My left-over samovar thinks it is an heirloom,
connoisseur of dust, and chaperon of 1901.
Silvoed with a velvety cloth
to a grey plague gleam
its empty belly smells of several nowheres.

This mottled shape of Britannia metal
has staked me out with its balding silver spout
and fancy handle; teetering on the curlicue stand,
the battered traveller’s journeyed twice to the Salvos,
once to the dump, and come back.

You are plainly a durable marriage
of body and soul, I couch her round warm
confirmation gravity and levity
both embrace mass.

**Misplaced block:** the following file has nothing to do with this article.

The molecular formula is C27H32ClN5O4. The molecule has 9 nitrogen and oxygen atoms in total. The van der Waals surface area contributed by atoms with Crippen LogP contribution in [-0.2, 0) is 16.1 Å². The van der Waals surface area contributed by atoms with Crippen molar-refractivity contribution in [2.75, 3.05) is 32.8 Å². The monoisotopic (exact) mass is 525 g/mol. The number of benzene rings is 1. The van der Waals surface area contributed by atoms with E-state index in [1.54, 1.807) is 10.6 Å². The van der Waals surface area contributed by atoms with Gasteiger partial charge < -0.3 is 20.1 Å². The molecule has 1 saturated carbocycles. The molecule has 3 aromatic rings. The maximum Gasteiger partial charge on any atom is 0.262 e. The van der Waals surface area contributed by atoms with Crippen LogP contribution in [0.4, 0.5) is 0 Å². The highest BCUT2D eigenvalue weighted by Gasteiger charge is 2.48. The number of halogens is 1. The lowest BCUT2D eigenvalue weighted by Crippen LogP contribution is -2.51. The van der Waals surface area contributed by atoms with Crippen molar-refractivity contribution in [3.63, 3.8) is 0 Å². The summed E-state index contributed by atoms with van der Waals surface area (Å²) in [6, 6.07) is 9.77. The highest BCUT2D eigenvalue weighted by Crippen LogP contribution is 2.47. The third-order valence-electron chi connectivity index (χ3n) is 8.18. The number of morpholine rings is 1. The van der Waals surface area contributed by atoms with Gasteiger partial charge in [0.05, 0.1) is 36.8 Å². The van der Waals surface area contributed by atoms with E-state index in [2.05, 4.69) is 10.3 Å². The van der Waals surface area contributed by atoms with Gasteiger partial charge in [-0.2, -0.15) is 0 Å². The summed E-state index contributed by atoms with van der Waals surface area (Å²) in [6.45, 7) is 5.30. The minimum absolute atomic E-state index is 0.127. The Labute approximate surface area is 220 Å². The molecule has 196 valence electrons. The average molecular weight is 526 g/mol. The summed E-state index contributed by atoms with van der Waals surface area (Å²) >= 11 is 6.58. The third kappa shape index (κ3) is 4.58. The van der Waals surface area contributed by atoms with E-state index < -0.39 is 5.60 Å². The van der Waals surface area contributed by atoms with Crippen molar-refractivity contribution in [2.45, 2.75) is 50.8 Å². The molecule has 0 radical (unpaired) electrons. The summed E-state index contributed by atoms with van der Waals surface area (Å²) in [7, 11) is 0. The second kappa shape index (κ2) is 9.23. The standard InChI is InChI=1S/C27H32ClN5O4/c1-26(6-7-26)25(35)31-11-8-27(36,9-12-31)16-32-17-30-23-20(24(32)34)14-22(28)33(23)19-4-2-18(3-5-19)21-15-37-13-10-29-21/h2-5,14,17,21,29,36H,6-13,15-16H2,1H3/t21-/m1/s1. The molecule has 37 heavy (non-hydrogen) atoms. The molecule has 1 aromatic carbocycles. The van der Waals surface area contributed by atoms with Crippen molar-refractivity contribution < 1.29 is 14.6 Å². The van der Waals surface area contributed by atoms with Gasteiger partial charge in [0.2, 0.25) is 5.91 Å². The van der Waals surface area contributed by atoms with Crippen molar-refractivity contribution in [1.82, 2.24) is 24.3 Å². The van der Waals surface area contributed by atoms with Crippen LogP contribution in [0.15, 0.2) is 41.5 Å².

This is our ongoing dialogue game.

The way a solar cell drinks in the sun,
these servants store us up
as play-back love. Yet cannot quite be.
Except—this slight metallic pang,
an after-taste with no true name.

Ciao, Anna Mezzanotte, at your tavola grande
with your teiera senza fondo,
what is this anyway, pouring in and out?
Life at the lid, time at the spout—
non-attachment with a tannin grip.

Glissez, glissez—you must glide,
said Mme de Sévigné (over a demi-tasse)
and wrote it down. Any such delicate letter contains
the Last Will and Testament of Tea.
We glide away on disappearance itself

and back through these inheritors marking time.
I’m writing this at a café table, teapotless.
A woman at the window
is reading to her man: “In the still of the night
they were found still playing their fiddles for joy.”

Ah, that was the golden age of Samovar!

Jan Owen

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